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Perceptual learning for speech
Adult language users have an enormous amount of experience with speech in their native language. As a result, they have very well-developed processes for categorizing the sounds of speech that theyExpand
Perceptual learning for speech: Is there a return to normal?
Recent work on perceptual learning shows that listeners' phonemic representations dynamically adjust to reflect the speech they hear (Norris, McQueen, & Cutler, 2003). We investigate how theExpand
Phonemic restoration: insights from a new methodology.
  • A. Samuel
  • Medicine
  • Journal of experimental psychology. General
  • 1981
Phonemic restoration is a powerful auditory illusion in which listeners "hear" parts of words that are not really there. In earlier studies of the illusion, segments of words (phonemes) were replacedExpand
Generalization in perceptual learning for speech
Lexical context strongly influences listeners’ identification of ambiguous sounds. For example, a sound midway between /f/ and /s/ is reported as /f/ in “sheri_’” but as /s/ in “Pari_.” Norris,Expand
Perceptual adjustments to multiple speakers
Abstract Different speakers may pronounce the same sounds very differently, yet listeners have little difficulty perceiving speech accurately. Recent research suggests that listeners adjust theirExpand
Lexical configuration and lexical engagement: When adults learn new words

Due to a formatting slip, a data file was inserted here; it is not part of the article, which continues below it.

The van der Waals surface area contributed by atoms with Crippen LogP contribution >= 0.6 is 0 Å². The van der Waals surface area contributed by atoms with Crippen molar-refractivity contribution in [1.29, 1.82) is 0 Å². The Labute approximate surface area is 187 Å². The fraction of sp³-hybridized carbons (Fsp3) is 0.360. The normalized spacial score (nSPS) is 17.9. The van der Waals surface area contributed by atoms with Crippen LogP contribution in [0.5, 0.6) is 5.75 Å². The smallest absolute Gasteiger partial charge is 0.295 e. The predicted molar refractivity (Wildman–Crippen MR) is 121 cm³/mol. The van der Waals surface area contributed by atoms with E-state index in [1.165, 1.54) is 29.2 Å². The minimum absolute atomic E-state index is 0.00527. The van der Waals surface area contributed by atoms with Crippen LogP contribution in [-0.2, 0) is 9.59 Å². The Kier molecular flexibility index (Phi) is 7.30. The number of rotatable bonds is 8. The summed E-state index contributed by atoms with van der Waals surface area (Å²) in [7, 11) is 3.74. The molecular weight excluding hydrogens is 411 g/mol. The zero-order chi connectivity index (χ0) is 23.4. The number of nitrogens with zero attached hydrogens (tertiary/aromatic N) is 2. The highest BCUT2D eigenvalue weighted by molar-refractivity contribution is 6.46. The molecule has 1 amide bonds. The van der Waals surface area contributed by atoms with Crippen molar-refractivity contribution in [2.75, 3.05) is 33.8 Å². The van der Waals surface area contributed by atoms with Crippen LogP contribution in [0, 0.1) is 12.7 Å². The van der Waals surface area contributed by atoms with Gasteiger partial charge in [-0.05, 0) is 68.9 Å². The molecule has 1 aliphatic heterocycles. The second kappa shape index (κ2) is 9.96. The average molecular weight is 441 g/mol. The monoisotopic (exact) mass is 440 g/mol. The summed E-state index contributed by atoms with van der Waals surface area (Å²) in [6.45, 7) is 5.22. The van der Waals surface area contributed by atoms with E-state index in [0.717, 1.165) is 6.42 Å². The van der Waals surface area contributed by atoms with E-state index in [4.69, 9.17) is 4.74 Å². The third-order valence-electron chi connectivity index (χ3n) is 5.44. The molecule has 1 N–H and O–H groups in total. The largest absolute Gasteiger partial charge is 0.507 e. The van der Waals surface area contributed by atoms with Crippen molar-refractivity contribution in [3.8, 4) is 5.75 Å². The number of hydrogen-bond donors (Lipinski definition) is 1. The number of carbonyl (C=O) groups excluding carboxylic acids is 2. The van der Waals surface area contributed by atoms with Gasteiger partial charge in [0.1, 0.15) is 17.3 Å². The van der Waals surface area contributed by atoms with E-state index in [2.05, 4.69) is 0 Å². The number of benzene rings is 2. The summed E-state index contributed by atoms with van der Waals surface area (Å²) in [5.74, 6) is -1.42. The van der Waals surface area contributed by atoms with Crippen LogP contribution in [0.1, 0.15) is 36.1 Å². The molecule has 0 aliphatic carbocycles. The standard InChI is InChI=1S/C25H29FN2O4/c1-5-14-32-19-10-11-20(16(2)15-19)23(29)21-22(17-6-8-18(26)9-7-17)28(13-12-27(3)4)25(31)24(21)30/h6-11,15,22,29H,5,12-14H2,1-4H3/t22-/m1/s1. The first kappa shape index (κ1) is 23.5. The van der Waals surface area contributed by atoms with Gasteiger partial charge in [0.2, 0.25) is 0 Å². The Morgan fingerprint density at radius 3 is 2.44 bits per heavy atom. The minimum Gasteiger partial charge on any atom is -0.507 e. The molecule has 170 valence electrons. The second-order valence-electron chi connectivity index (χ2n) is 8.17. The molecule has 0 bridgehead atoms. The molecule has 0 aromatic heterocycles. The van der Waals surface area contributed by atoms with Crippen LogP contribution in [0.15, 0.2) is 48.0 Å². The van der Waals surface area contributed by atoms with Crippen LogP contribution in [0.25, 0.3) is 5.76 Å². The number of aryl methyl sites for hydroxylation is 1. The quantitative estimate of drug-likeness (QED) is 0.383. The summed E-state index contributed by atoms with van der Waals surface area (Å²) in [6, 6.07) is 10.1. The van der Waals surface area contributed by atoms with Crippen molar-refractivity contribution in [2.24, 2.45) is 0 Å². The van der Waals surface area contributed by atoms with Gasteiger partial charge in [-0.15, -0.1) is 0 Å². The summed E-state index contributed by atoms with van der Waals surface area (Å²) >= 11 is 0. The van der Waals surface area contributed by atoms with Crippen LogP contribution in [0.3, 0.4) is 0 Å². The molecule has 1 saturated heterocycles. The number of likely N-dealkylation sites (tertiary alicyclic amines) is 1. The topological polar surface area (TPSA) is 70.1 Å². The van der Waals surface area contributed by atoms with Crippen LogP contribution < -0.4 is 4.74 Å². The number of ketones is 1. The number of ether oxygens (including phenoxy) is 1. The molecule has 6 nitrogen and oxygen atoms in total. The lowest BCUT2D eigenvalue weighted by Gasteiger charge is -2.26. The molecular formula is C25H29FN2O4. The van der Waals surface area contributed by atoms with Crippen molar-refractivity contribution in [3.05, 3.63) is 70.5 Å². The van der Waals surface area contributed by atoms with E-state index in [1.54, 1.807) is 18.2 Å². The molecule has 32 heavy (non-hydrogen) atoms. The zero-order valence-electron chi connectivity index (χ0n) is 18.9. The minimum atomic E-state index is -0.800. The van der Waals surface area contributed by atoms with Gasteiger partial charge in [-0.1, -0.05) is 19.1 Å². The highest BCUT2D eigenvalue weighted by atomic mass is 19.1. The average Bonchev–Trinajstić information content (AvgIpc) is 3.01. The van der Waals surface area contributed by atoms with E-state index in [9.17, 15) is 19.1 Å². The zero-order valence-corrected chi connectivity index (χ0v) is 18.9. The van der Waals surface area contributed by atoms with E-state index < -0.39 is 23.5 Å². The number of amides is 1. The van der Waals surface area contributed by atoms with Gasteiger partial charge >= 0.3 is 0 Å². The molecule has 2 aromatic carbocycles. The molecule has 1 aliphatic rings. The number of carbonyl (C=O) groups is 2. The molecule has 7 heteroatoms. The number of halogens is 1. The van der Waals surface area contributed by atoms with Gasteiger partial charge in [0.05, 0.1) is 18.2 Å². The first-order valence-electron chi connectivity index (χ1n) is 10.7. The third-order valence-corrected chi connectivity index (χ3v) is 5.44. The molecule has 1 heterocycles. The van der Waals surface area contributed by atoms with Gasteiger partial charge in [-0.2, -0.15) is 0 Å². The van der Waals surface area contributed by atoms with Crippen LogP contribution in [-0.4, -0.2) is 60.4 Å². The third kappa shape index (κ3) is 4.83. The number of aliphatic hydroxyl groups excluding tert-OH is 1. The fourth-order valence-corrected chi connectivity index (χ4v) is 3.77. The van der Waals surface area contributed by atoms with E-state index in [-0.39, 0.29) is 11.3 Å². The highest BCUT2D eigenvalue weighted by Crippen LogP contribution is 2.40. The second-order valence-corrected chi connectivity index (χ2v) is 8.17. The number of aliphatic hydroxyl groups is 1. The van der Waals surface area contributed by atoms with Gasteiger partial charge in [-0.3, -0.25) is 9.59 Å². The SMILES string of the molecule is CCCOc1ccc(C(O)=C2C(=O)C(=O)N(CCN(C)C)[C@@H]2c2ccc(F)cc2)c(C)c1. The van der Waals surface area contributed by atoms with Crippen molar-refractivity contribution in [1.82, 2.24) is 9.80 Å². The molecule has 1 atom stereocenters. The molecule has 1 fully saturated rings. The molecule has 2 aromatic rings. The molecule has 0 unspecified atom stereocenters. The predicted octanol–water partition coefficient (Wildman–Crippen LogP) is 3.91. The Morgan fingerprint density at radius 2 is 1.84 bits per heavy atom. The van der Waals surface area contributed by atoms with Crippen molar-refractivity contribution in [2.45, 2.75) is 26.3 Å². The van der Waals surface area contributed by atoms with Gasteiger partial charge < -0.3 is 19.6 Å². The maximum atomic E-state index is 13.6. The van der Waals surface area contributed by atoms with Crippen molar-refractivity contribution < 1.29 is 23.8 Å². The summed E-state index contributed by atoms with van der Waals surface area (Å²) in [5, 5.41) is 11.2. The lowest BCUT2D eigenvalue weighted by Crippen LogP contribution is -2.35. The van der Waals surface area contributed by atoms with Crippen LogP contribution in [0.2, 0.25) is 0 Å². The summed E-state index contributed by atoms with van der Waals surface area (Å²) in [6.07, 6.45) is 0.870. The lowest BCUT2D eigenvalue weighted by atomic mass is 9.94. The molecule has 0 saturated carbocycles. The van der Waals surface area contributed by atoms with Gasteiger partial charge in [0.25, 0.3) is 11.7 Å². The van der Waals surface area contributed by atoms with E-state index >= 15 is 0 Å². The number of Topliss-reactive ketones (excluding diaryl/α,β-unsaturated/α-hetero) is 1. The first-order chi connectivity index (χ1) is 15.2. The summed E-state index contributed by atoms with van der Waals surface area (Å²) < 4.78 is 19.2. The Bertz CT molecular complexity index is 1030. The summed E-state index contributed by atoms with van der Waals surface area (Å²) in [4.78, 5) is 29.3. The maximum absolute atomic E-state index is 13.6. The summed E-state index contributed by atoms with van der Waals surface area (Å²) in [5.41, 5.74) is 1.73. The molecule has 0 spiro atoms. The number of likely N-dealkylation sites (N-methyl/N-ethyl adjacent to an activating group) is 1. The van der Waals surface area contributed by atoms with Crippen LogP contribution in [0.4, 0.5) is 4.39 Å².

People know thousands of words in their native language, and each of these words must be learned at some time in the person's lifetime. A large number of these words will be learned when the personExpand
Inhibition of return: A graphical meta-analysis of its time course and an empirical test of its temporal and spatial properties
  • A. Samuel, D. Kat
  • Psychology, Medicine
  • Psychonomic bulletin & review
  • 1 December 2003
Immediately after a stimulus appears in the visual field, there is often a short period of facilitated processing of stimuli at or near this location. This period is followed by one in whichExpand
Does lexical information influence the perceptual restoration of phonemes
A critical issue in modeling speech perception is whether lexical representations can affect lower level (e.g., phonemic) processing. Phonemic restoration studies have provided support for suchExpand
Perception of Mandarin Lexical Tones when F0 Information is Neutralized
In tone languages, the identity of a word depends on its tone pattern as well as its phonetic structure. The primary cue to tone identity is the fundamental frequency (F0) contour. Two experimentsExpand
The effect of experience on the perception and representation of dialect variants
The task of recognizing spoken words is notoriously difficult. Once dialectal variation is considered, the difficulty of this task increases. When living in a new dialect region, however, processingExpand
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